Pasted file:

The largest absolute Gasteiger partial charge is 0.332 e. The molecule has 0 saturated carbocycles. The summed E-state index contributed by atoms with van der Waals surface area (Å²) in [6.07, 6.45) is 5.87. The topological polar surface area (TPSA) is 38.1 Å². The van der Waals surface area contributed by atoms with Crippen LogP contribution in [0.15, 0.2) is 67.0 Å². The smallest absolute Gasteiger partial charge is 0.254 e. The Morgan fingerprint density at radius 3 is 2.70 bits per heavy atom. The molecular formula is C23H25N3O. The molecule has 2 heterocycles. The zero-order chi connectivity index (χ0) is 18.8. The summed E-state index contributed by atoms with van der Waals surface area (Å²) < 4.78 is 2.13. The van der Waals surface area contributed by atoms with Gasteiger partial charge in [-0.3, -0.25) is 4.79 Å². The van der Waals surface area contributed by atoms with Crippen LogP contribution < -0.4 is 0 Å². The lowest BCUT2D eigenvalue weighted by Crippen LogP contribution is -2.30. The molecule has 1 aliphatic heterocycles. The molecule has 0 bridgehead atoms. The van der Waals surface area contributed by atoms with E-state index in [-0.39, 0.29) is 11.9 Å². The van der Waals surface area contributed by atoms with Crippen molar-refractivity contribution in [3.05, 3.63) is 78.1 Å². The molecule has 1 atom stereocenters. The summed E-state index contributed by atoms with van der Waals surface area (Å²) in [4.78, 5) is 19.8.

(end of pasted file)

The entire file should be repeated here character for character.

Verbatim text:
The largest absolute Gasteiger partial charge is 0.332 e. The molecule has 0 saturated carbocycles. The summed E-state index contributed by atoms with van der Waals surface area (Å²) in [6.07, 6.45) is 5.87. The topological polar surface area (TPSA) is 38.1 Å². The van der Waals surface area contributed by atoms with Crippen LogP contribution in [0.15, 0.2) is 67.0 Å². The smallest absolute Gasteiger partial charge is 0.254 e. The Morgan fingerprint density at radius 3 is 2.70 bits per heavy atom. The molecular formula is C23H25N3O. The molecule has 2 heterocycles. The zero-order chi connectivity index (χ0) is 18.8. The summed E-state index contributed by atoms with van der Waals surface area (Å²) < 4.78 is 2.13. The van der Waals surface area contributed by atoms with Gasteiger partial charge in [-0.3, -0.25) is 4.79 Å². The van der Waals surface area contributed by atoms with Crippen LogP contribution < -0.4 is 0 Å². The lowest BCUT2D eigenvalue weighted by Crippen LogP contribution is -2.30. The molecule has 1 aliphatic heterocycles. The molecule has 0 bridgehead atoms. The van der Waals surface area contributed by atoms with E-state index in [-0.39, 0.29) is 11.9 Å². The van der Waals surface area contributed by atoms with Crippen molar-refractivity contribution in [3.05, 3.63) is 78.1 Å². The molecule has 1 atom stereocenters. The summed E-state index contributed by atoms with van der Waals surface area (Å²) in [4.78, 5) is 19.8.